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View Diary: The Private Side of Republican Crazy (130 comments)

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  •  Friend, friend, friend...I know you without (24+ / 0-)

    knowing you somehow. My mother and my childhood...my mother the poor poor fool. I know what you are talking about.

    She wants me to go visit her. I have a lifelong PTSD thanksto her insanity. How do you tell a delusional and abusive and aging mother that she is already dead to you? I dont miss her, don't want to see her...yet don't know...

    What do I do?

    "Corruptio Optimi Pessima" (Corruption of the best is the worst)

    by zenox on Sun Apr 07, 2013 at 06:34:36 PM PDT

    •  I can totally relate. It's very, very difficult... (12+ / 0-)

      But I can't presume to advise you, except to say it's unhealthy to let guilt make the decision for you, like I did for far too long.

      This is where a good therapist, if you can find (and afford) one, might be really useful. But probably you've already gone that route.

      Sorry I can't be of more help. Hang in there!

      "Honesty is the first chapter in the book of wisdom." -- Thomas Jefferson

      by pianogramma on Sun Apr 07, 2013 at 06:55:08 PM PDT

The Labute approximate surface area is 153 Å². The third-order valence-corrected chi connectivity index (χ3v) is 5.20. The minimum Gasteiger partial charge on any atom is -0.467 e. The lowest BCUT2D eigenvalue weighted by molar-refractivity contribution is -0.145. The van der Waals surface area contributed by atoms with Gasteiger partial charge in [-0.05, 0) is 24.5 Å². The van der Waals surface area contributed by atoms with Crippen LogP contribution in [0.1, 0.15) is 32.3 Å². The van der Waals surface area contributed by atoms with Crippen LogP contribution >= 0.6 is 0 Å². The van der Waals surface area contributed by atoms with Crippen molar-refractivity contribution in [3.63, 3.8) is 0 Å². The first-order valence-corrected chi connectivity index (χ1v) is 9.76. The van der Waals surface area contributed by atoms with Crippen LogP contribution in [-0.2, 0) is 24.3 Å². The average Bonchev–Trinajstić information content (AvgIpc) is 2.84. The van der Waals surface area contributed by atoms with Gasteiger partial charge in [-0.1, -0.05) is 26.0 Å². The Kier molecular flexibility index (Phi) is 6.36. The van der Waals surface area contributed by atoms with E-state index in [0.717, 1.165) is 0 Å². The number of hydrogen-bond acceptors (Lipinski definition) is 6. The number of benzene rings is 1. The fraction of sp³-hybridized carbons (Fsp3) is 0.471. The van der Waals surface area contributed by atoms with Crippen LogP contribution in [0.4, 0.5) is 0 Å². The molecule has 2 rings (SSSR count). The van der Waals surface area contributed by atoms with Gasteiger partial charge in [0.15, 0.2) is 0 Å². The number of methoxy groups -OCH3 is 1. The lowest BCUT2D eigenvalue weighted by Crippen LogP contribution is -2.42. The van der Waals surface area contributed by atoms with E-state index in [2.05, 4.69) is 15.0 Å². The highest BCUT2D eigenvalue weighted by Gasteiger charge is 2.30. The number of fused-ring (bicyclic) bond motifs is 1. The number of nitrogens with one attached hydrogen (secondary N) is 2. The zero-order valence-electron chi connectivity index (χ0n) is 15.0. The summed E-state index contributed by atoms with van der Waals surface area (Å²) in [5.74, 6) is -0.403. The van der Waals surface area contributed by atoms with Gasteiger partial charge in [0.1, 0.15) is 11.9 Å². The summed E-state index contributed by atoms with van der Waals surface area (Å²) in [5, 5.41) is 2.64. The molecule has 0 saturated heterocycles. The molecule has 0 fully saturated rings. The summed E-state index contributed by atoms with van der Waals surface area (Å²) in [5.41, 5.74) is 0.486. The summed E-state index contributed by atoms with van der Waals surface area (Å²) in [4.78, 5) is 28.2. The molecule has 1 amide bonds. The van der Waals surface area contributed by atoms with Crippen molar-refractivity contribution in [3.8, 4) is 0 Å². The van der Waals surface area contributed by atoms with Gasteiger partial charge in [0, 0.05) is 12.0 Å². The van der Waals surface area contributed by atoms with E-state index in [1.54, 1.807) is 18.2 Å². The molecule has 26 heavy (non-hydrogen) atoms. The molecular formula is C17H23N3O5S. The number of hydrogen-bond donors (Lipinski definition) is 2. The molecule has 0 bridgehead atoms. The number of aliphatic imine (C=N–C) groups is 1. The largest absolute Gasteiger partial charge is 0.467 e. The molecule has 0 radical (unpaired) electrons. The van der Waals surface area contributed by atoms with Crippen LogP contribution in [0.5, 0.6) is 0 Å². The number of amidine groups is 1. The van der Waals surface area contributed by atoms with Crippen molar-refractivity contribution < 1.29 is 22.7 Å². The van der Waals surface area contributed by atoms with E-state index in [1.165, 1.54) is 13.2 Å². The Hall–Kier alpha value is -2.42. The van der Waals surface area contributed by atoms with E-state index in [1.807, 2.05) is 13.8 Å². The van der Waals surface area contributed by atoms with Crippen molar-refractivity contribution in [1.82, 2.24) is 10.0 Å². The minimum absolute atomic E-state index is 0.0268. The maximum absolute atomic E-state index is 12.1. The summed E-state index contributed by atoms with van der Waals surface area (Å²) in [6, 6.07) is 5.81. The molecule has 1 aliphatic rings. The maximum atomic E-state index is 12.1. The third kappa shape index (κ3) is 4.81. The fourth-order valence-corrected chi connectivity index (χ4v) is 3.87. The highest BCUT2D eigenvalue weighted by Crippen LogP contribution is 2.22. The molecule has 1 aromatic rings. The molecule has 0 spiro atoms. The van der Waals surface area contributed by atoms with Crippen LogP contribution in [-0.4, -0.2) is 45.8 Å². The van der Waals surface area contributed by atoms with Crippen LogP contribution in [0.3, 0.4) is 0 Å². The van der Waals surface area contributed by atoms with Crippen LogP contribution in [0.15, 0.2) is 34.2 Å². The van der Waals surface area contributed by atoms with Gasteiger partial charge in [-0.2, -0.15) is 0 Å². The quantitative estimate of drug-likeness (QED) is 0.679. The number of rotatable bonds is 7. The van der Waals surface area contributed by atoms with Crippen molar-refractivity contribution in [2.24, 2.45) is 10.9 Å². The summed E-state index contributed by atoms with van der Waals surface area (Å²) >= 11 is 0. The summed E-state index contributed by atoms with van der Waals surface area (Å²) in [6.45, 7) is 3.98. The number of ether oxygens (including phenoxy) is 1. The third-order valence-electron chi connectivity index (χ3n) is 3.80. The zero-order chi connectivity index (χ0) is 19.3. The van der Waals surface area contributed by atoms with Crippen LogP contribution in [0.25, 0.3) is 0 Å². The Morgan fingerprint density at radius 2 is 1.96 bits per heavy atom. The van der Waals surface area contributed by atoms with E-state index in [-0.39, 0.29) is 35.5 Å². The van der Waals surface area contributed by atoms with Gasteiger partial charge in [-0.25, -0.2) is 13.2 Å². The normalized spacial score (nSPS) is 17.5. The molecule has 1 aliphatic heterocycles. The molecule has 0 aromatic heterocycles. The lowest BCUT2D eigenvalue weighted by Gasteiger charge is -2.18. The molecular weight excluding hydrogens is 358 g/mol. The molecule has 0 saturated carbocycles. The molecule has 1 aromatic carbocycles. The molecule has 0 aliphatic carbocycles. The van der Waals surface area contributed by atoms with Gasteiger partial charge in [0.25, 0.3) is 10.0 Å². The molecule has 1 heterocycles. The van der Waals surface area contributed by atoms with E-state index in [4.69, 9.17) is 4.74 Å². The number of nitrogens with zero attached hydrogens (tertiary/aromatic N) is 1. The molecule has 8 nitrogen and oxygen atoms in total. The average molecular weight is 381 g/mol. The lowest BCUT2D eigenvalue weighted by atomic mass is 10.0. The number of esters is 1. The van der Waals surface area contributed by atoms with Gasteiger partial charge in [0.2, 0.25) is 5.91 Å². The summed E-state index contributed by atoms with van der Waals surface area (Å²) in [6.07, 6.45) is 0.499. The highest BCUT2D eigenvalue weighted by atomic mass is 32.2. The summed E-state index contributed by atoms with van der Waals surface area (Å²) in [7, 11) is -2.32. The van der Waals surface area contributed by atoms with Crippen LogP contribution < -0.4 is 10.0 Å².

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    •  You have to ask yourself this ... (13+ / 0-)

      Depending upon what I choose, how much guilt can I survive?

      Because you really must decide this based on how it will affect you afterward, perhaps the rest of your life. Not on how it will affect your mother, regardless of her condition.

      Because you are the only one whom you will have to live with forever, and guilt can crush your soul - even if the person whom you refuse is guilty of terrible things, things done to you when you were young and defenseless.


      "I like paying taxes...with them, I buy Civilization"

      by Angie in WA State on Sun Apr 07, 2013 at 08:42:44 PM PDT

      [ Parent ]

    •  It's a hard one... (15+ / 0-)

      Place sanity first.  

      My sister has problems with alcoholism, but she is nearest to my parents - and my very abusive mom always sends her into a tailspin. I actually wish my mom would die sooner rather than later, just to lesson the damage and risk to my sister.

      But guilt is real, too... and I feel it. Parents were always so powerful when we were children, but now the situation is reversed. We have a lot more agency, a lot more power, a lot more capacity. They are smaller, physically and emotionally. Sometimes actually seeing them dispels some of the voodoo. I don't know you and can't recommend a course of action - but after years of being estranged from my own parents, I do occasionally call them now and have seen them a couple times in the last few years. If it helps, I sometimes try to remember that they were once children too, and that someone once loved them... and visit them in memory of my grandparents as much as anyone else. I found that visiting them was not as difficult as I'd made it out to be, though I still procrastinate.  

      “If the misery of the poor be caused not by the laws of nature, but by our institutions, great is our sin.” Charles Darwin

      by ivorybill on Mon Apr 08, 2013 at 01:24:39 AM PDT

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      •  Thank you for your comment (14+ / 0-)